6 - Loosen Your Grip
6 - Loosen Your Grip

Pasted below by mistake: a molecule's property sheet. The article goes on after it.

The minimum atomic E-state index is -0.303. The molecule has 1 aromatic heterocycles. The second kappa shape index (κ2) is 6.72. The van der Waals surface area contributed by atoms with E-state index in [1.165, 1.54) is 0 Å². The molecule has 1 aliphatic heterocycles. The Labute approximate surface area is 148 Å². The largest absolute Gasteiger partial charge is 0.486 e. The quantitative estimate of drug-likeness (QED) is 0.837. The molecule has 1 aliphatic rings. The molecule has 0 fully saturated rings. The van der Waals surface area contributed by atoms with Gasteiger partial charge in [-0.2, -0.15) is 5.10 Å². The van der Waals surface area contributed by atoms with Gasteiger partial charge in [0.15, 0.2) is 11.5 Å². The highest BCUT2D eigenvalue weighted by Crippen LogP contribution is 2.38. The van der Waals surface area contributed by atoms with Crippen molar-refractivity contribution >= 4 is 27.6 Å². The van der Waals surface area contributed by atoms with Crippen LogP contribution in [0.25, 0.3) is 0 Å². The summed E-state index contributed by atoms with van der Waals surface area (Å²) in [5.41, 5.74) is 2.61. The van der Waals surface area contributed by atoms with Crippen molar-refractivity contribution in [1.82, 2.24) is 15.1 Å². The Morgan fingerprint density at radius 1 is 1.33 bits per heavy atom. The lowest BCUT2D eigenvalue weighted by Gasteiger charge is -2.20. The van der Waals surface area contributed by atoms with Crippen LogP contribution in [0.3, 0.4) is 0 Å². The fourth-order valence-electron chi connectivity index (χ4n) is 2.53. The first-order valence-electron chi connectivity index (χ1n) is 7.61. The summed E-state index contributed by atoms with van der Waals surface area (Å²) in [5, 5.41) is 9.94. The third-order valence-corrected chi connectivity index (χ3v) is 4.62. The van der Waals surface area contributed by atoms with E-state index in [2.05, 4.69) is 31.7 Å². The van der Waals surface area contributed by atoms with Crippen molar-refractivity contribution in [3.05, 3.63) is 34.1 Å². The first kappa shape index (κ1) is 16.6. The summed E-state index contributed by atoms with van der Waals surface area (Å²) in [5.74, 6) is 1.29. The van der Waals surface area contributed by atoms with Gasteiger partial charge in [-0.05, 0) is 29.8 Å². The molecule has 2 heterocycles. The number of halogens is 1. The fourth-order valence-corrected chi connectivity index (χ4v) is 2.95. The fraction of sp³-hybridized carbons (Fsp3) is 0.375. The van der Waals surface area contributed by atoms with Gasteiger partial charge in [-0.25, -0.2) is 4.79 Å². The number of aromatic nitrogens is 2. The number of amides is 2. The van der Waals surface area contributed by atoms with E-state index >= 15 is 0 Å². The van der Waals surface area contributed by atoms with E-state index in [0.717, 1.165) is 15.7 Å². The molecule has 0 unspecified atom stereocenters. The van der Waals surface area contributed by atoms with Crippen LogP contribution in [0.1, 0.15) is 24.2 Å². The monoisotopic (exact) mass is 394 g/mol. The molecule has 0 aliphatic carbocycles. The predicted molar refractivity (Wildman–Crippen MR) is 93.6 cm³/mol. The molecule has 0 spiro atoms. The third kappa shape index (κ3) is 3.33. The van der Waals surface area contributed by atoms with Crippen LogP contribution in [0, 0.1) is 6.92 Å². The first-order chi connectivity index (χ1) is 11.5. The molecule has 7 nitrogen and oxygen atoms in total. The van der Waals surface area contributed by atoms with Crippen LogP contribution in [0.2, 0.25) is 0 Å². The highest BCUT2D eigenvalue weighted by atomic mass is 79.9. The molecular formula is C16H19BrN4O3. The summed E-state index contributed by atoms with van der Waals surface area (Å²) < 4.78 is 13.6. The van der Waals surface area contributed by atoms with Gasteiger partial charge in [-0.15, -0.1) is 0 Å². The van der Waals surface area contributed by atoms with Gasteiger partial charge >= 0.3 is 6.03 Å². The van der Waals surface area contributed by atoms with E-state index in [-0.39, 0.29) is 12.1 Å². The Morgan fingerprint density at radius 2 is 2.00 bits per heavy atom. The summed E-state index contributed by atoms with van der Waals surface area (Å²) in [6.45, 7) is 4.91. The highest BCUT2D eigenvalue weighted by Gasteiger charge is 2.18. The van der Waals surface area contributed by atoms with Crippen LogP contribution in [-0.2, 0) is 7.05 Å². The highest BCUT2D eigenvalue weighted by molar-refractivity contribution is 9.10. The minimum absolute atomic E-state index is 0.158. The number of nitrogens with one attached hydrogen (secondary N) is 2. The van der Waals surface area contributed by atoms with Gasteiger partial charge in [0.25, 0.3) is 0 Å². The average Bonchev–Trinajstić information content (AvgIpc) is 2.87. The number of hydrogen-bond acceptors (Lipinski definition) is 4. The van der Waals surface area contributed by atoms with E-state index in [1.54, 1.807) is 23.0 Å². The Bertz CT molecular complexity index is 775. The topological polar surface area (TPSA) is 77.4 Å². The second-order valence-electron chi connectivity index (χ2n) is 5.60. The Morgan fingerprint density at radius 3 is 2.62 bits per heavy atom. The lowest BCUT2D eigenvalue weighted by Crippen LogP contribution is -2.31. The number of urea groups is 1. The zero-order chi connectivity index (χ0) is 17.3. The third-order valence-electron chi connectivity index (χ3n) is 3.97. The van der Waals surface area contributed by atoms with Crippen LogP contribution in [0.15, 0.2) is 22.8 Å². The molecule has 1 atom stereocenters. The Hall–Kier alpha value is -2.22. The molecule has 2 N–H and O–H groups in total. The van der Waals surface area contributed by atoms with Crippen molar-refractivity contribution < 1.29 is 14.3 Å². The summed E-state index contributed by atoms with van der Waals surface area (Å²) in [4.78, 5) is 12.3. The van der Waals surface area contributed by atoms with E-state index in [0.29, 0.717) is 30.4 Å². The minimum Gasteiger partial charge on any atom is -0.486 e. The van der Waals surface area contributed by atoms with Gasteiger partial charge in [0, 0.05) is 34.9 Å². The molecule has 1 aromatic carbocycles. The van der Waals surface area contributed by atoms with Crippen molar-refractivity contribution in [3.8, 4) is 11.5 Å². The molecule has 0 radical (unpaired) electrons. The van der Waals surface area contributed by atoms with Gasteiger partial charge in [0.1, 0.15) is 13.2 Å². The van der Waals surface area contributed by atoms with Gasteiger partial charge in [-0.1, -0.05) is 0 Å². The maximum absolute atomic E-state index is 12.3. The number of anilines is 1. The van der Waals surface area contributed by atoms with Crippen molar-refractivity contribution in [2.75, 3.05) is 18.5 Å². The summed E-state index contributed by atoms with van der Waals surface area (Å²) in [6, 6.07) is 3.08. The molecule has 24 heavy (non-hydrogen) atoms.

On today's show, we talk about a force that has the potential to make an impact on the depression and anxiety of millions of people. What is that force, and how can it help you and your family. So, what’s up with David? One thing I haven’t told you about him yet, is that David is Catholic. And every Wednesday night, he goes to confirmation class. His teacher is nice, and tries really hard to get this group of teenagers to care about the class, but the fact is that most of them don’t want to be there. David spends the time daydreaming, and he mostly thinks about homework and friends, the usual teenage stuff, but on one particular Wednesday night, he’s not in a great mood, and he starts thinking about how much this feels like a waste of time. And a resentment starts to build. It starts as a resenting this class, but quickly builds to resenting his teacher, his priest, his church, and then pretty soon, he’s feeling a pretty intense anger toward the Catholic church as a whole. For his whole life, David’s gone through the motions, first confession, first communion, and now confirmation, and he never really questioned anything until this confirmation class. One way the class has influenced him is that it has forced him to think: Do I believe this stuff? Do I really belong here? And so on this Wednesday night, his resentment gets him thinking a lot more about these hard questions, “Why doesn’t anyone ever talk about if God is real or not? They talk about God like it’s a given that we just believe in him, but what if I’m not sure. It’s like everyone is just going through the motions, just coming to this stupid class because our parents make us, because that’s what you’re supposed to do. I can’t believe I’m sitting here, pretending like I’m 100% on board, filling out this worksheet like a good little Catholic boy.” He wants to stand up and just say this to the entire room, to just unleash the doubt and profanity that’s swirling around in his head. But, his anxiety part is not going to let that happen, so instead, he opens up to a blank page in his notebook, and goes to town. He writes this angry rant with so much passion, that he tears the page with his pen. Every third word is an F bomb, and as he goes, he feels the pressure that’s been building in his head start to release. He’s still writing as the teacher dismisses class, and he takes some deep breaths, and goes home. Hi I’m Corey Busch, and you’re listening to The Teen Mind. Today, as you guessed, we’re talking about faith…I know, didn’t see that one coming. We normally think about religion and God in this box over here, and then mental health in this other box over there. But really, they are very closely related. Religion can have a negative impact on mental health, and it can have a positive impact. Today, we’re going to talk about how faith in a higher power can be a huge benefit to a person’s mental health, and why the teenage years are so important in the formation of faith. But first, back to David. That night, he can’t stop thinking about it. He wants to drop out of confirmation, he wants to write an angry letter to the priest or the bishop or the pope or all of them. But most of all, he just wants to talk to someone, he still feels like he needs to get this off his chest, to know that he’s not the only person that thinks these things. So, he works up the guts to say something to his mom. His anxiety is worked up, but it’s not completely taking over. So he goes to his mom and says, “Mom, what’s the point of going to confirmation class? It’s super boring and I just really don’t want to do it.” Sheila closes her book. She just sits there for a few seconds, thinking of what to say. She starts with what she thinks she’s supposed to say: “Well, umm…y’know ummm, I didn’t love my confirmation class, but I’m really glad I went because, yknow, it…it umm…was kind of a necessary thing to getting to where I am now with my faith.” She sees him look down and nod, like, “I thought that’s what you’d say.” But She can’t let this rare chance to have a real conversation with her teenage boy slip through her fingers, so she changes her approach: (big breath) “Yknow, David, I kindof just said that because I didn’t know what else to say. What’s on your mind…what are you thinking about?” “I just don’t see the point in any of this…confirmation, going to church, saying the “Our Father” and the “Hail Mary.” Like the only reason I do all that is because it’s what I’m supposed to be doing, and it doesn’t even mean anything to me, and it’s making me really angry, I guess. Y’know everyone talks about God like, ‘of course he exists’, and I don’t know…I don’t know if I believe in God…What if God doesn’t exist, like I feel like I can’t even say that.” He expects his mom to be shocked or angry or upset, but she isn’t. She is surprisingly calm. She just smiles at him. “Y’know I thought these same things when I was your age. I never had the guts to say them out loud. I’m glad you did.” He let out a long, slow breath. “Can I tell you a story?” She asks. “Okay.” “For a long time, I didn’t know if I believed in God. As I got older, especially when you were born, I knew that I really wanted to believe, but I still wasn’t sure. I didn’t even know exactly what it meant to believe in God. And then, we got a new priest, Father Julian was his name, and he was really smart, like just a very intelligent guy. And he talked about Jesus and God with such a passion, that it helped me to get over these thoughts that said, “I’m too smart to believe in God,” because if this, very smart man believes, then heck, I can believe too. “But the big thing was your dad’s depression. There was a time there when his depression made me really angry and depressed, and I was so angry at him and feeling sorry for myself. And it was right during the worst of it, that Father Julian started talking, it seemed like every week, about how no matter how much pain you’re going through, no matter how alone you feel, that the most powerful being in the universe is on your side, not in an abstract way, but in a personal, very real way. He’s giving you a hug and telling you that he loves you no matter how messed up you are. And even now, there is a part of me that doesn’t know for sure if God is real, but there’s a much bigger part that knows believing in him is really good for me. “I don’t know…does that help?” “Yeah, it does. So, wait…you don’t know if you believe in God?” So, I’m going to talk for myself, as Corey, and not as one of these characters, and I’m just going to put my cards on the table right now. I am a Christian, and a big reason I’m doing this episode is because my faith in God has helped tremendously with my anxiety, and I think that there is a very important place for spirituality when talking about mental health. So, one thing I am not trying to do is convince anyone that you should believe in God. I don’t think I’m capable of doing that, and it’s just not my goal. Another thing I’m not trying to do is convince anyone that Christianity is better than other religions. Again, even if I wanted to do this, I wouldn’t be able to. But I do want to say that faith in a higher power, who I’ll call God, has the potential to help a lot with anxiety, depression, and a whole bunch of other mental health problems. And if you believe in God, or think you might want to believe in God, or are curious about the mental health benefits of believing in God, then stay with me. I first want to quickly acknowledge though some of the big negative impacts that religion can have on mental health. One of the biggest ones, I think, is when religion makes people think they have to follow certain rules, or have a certain sexual or gender identity, or even that they have to “be a good person” in order to belong, and be loved by God, and go to heaven. This kind of religion I think can be very harmful to people’s mental health. So I just want to be upfront about that. Religion is not some perfect thing that’s always going to be helpful. So I want us to think about David, and his anxiety, and think back to a few episodes ago, when we talked about how David’s anxiety was born. It was born to protect him from rejection, especially rejection from his parents. And for most of us with anxiety or depression, this same fear plays a big part for us too. We are afraid of being rejected, because, as far our brains are concerned, rejection leads to death. And so, as parents, one lesson we can learn from this is that it’s important to show our kids unconditional love and acceptance. But, we are human, we mess up, we get mad, we do things, no matter how great of parents we are, that send a message of rejection to our kids’ brains. There are no parents who give their kids perfect, unconditional love. But there is one being who does: God. And even if you don’t believe that God exists, you still can acknowledge that the belief in a perfect being who loves you perfectly, no matter how much you screw up, no matter if everyone else thinks you’re a complete failure, that belief has the power to calm your panicking amygdala. Because no matter what happens, you can never be rejected by God. And I think it’s important here to say that this is probably a very different understanding of God and Christianity than some of you are familiar with, especially if you hear people talking about how if you do this or don’t do that, then you’re going to hell and God hates you. Well, there’s a whole bunch of really intelligent Christians, I’ll mention their podcasts at the end of the show, who don’t believe that. Listen to them, and you’ll hear that God is a perfect parent, that he loves you no matter what you do, and that he will never be disappointed in you or yell at you. He will just say, “yeah, you made a mistake, but I still love you just as much as I did before.” And, I’m just going to say it again, because I think it’s a really big deal: When you’re having anxiety or depression, you can tell your amygdala, “I understand you’re afraid of being rejected, but I can never be rejected by God.” And if you really believe this, then it will help your amygdala calm down, and your anxiety or depression will calm down with it. And so what does this have to do with David? Well, David is in one of the most important stages of his life for faith development. The teenage years are when a lot of people really make their decision about God. Think about it, until adolescence, your brain is just not equipped to really decide whether or not you believe in God. And so when David is 16, and is forced, really in his confirmation class, to think about God, it’s the first time in his life he’s really ever asked himself that question: Do I believe? And as adults in our kids’ lives, no matter what belief system you have, it is extremely important to ask our kids questions faith, and then to just listen. In these conversations, the less we adults talk, the better. Because another thing that’s happening for teenagers, is that they’re trying to figure out their identity. And if you try to tell a teenager what his identity is, he’s probably just going to reject that for no other reason than that you’re trying to force it on him. And it turns out that identity is really important, not just in terms of which religious group do you belong to or not belong to, but it’s crucially important in the deepest meaning of faith, no matter what the religion. I was listening to a guy talk about God and faith, and he said, when you think about the question, “who am I?” what comes up first for you? Is it, “I am a parent or I’m a friend, maybe it’s I’m an engineer, or a teacher, or maybe it’s I’m black or I’m gay, or I’m Chinese, or maybe it’s I’m kind or athletic or hard-working. Or is your answer, your first answer: “I am a child of God.” What he was really asking was, what’s most important in your life, what is your primary identity? Your family, your career, your race, nationality or is it God? Because if you believe in God, but he’s not the most important thing, even more important than your family, your friends, your career, what he was saying is that you’re not doing it right. And for me, and I think for most of us, my initial reaction was, wait a second here. I believe in God, I go to church, I pray sometimes, and now you’re asking me to make God more important than anything else in my life? More important than my family? I don’t know about that man. That sounds extreme. And I’ll tell you, I’m still wrestling with this now, but I can tell you that I think I get it. Because if the most important thing in my life is my family, then when things aren’t going great with my family, that’s going to really bring me down. But if God is the most important, then, when family life gets tough, it doesn’t hit me as hard, and I’ll be able to be more mentally healthy with my family, and more supportive to them when they need me. So, essentially, what this argument is saying is that faith has the power to bring about a deep sense of security and calm, even through really tough times. But most of the benefits don’t come if our primary identity is in something other than God. Let me give you an example: For many of the parents I work with, their primary identity is as parents. This means that when things aren’t going well for their kid, deep down, they are afraid their kid will end up a failure, which then means they’re a failure as a parent. And if their primary identity is their parenthood, then failure as a parent is very scary for their amygdala. So they get very anxious or angry, and try harder to control their kid, to stop them from messing up. And the harder they fight for control, the more they push their kid away, and the worse things get. And so it sounds like I’m making an argument for an all-or-nothing mindset about faith. If you’re going to believe in God, then you have to be all-in. Well, yes and no. But what I’m really saying is that all-in is the goal, but that doesn’t mean you’re going to always be there. Most of the time, I’m aiming to make God a bigger part of my life, but there’s also a part of me that crops up sometimes that thinks he probably doesn’t even exist. So, what I’m really trying to say is that if you want faith to have a bigger impact on your mental health, then you need to decide what’s the goal? Is it to make God the most important thing in your life? Or is something else? And if you choose to make God your primary identity, then you can just talk with him. And it might sound something like a conversation Sheila had with God during Tom’s depression. She said, God, I don’t know what to do. I feel so angry and miserable so much of the time. I’m so worried that Tom’s depression is going to be horrible for David. I want to quit work to be home with him, but we need to pay the bills. I want to make Tom go away until he gets over this, but I can’t do that either. Tell me what to do, please. And using her mind’s voice, God said to her, “Give David to me, and I will protect him.” And she imagined letting David go from her tightly wrapped arms and releasing him to God. And her anger and worry didn’t go away, but a calm security entered her body that gave her a small sense of peace. And without that, she may have had a breakdown herself, which would have made things even worse for David. And so the most important thing you can do as a parent, or as a human being, to care for those around you, is to loosen you grip on them. And the only way to do this, is to tighten your grip on God. We humans need something to hold tightly. And for most Americans, we choose our families, our friends, or our jobs. And the thing about choosing to make God the most important part of your life is that it does not diminish your relationship with your family, friends or career, but it enhances it. Because when you don’t worry as much about making people mad at you, or about screwing up a big project, you’re more free to be yourself, and just a happier, more productive person. And so at the dining room table, on that Wednesday night, David unleashes his angry rant against the Catholic Church. And where most parents would try to steer their child in a more rational or mature direction, Sheila just hears God say, once again, “give David to me.” And she remembers, she can’t control him, she can’t make him believe in God or be a Catholic. And so she loosens her grip, and she does not argue with him or point out why he’s wrong. She just listens, stays curious about his story, and when he’s done, she says, two of the most important words a parent can say to their child: “I understand.” If you want to hear more people talk about God in a way that will help you or your teen’s mental health, listen to the podcasts put out by Mercy Vineyard Church in Minneapolis, and by Tim Keller, who’s at Redeemer Presbyterian Church in New York City.